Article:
Cloudyn's Cloud Infrastructure Monitoring Solution Stirring Up Buzz

Cloudyn's Cloud Infrastructure Monitoring Solution Stirring Up Buzz

By Clayton Hamshar, Contributing Writer  |  December 16, 2015

The gradual transition to the cloud over the past several years has introduced a seemingly endless number of newer niche markets. For instance, as the selection of business-enhancing cloud solutions continues to grow and companies invest heavily in cloud infrastructure, those companies need a monitoring tool to optimize their infrastructure. Several startup companies, such as Israel’s Cloudyn, aim to meet this need by offering solutions that facilitate operations of business cloud infrastructure deployments.

Cloudyn is a Software-as-a-Service (SaaS (News - Alert)) solution that is essential for optimizing deployments across public, private and hybrid clouds, and a customized version can be selected for users of Amazon Web Services, Microsoft (News - Alert) Azure, Google Cloud Platform or OpenStack. The platform is a vital tool for making sure a given cloud deployment is the right price and size for the business using it, and that resources are being utilized to their full potential. Cloudyn also offers intelligent analysis of usage and performance trends, provides in-depth insights into these figures, and encourages improvement through customized alerts and actionable recommendations.  In turn, the service offers businesses a clear picture of their cloud spending and illuminates opportunities for cutting back on costs, such as through comparisons with similar deployments on competing cloud infrastructure platforms.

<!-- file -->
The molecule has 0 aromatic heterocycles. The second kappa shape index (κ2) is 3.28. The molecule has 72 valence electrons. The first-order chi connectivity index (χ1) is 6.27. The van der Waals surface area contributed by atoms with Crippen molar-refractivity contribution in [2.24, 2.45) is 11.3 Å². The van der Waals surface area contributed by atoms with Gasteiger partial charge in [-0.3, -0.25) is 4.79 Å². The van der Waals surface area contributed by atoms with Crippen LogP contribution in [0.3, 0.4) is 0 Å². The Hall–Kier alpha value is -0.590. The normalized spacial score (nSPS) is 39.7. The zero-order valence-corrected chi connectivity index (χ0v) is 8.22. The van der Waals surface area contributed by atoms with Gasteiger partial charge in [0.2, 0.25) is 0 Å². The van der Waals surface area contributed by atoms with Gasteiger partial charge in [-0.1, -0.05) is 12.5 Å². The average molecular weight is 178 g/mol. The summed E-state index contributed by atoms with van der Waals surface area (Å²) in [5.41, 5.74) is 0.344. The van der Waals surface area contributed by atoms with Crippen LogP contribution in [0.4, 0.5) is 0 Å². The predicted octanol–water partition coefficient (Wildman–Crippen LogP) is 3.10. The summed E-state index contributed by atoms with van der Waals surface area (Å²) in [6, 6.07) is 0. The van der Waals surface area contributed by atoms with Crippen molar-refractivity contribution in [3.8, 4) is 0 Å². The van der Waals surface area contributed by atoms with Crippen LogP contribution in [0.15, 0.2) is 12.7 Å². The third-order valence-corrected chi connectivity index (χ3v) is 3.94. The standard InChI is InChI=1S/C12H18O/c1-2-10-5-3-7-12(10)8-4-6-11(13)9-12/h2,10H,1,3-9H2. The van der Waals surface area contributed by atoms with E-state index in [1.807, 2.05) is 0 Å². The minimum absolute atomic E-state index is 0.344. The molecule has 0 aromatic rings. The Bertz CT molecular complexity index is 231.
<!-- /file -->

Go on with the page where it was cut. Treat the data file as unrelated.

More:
Cloudyn recently announced that it has secured an additional $11 million in funding during its latest funding round, for a cumulative total of $16.5 million since the company’s inception in 2011. Carmel Ventures was the major investor in this latest round, with additional contributions supplied by Titanium Investments and RDSeed.

Cloudyn is a simple-to-deploy solution that has now been implemented on more than 200,000 virtual machines and over 12,000 applications. This massive funding round demonstrates the increasing emphasis companies are placing not only on deploying cloud infrastructure, but on ensuring deployments are doing they most they can to make the business successful. 

Edited by Kyle Piscioniere